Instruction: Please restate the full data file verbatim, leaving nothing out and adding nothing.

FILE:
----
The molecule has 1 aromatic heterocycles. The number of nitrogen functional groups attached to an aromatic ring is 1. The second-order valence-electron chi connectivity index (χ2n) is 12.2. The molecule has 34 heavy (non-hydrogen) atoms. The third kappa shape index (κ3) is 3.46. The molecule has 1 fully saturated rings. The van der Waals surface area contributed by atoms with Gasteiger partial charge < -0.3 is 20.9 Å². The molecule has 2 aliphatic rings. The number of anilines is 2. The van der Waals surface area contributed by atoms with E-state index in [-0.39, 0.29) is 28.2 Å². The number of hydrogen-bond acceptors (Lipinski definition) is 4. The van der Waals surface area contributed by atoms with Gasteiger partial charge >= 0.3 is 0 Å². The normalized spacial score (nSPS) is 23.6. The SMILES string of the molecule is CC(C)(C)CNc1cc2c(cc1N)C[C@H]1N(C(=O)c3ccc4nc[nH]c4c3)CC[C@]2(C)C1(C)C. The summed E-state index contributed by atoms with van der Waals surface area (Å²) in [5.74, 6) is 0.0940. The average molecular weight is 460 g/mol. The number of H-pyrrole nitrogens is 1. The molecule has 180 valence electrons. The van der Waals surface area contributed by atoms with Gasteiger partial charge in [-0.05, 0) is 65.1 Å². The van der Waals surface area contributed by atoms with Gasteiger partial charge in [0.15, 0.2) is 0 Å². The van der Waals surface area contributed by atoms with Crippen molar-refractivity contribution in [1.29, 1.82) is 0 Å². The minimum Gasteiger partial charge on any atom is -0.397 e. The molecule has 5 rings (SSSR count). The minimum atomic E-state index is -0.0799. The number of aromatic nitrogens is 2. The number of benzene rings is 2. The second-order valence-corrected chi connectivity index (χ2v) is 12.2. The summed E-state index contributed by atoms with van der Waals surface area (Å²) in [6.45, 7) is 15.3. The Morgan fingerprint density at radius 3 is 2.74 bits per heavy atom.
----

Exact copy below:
The molecule has 1 aromatic heterocycles. The number of nitrogen functional groups attached to an aromatic ring is 1. The second-order valence-electron chi connectivity index (χ2n) is 12.2. The molecule has 34 heavy (non-hydrogen) atoms. The third kappa shape index (κ3) is 3.46. The molecule has 1 fully saturated rings. The van der Waals surface area contributed by atoms with Gasteiger partial charge < -0.3 is 20.9 Å². The molecule has 2 aliphatic rings. The number of anilines is 2. The van der Waals surface area contributed by atoms with E-state index in [-0.39, 0.29) is 28.2 Å². The number of hydrogen-bond acceptors (Lipinski definition) is 4. The van der Waals surface area contributed by atoms with Gasteiger partial charge >= 0.3 is 0 Å². The normalized spacial score (nSPS) is 23.6. The SMILES string of the molecule is CC(C)(C)CNc1cc2c(cc1N)C[C@H]1N(C(=O)c3ccc4nc[nH]c4c3)CC[C@]2(C)C1(C)C. The summed E-state index contributed by atoms with van der Waals surface area (Å²) in [5.74, 6) is 0.0940. The average molecular weight is 460 g/mol. The number of H-pyrrole nitrogens is 1. The molecule has 180 valence electrons. The van der Waals surface area contributed by atoms with Gasteiger partial charge in [-0.05, 0) is 65.1 Å². The van der Waals surface area contributed by atoms with Gasteiger partial charge in [0.15, 0.2) is 0 Å². The van der Waals surface area contributed by atoms with Crippen molar-refractivity contribution in [1.29, 1.82) is 0 Å². The minimum Gasteiger partial charge on any atom is -0.397 e. The molecule has 5 rings (SSSR count). The minimum atomic E-state index is -0.0799. The number of aromatic nitrogens is 2. The number of benzene rings is 2. The second-order valence-corrected chi connectivity index (χ2v) is 12.2. The summed E-state index contributed by atoms with van der Waals surface area (Å²) in [6.45, 7) is 15.3. The Morgan fingerprint density at radius 3 is 2.74 bits per heavy atom.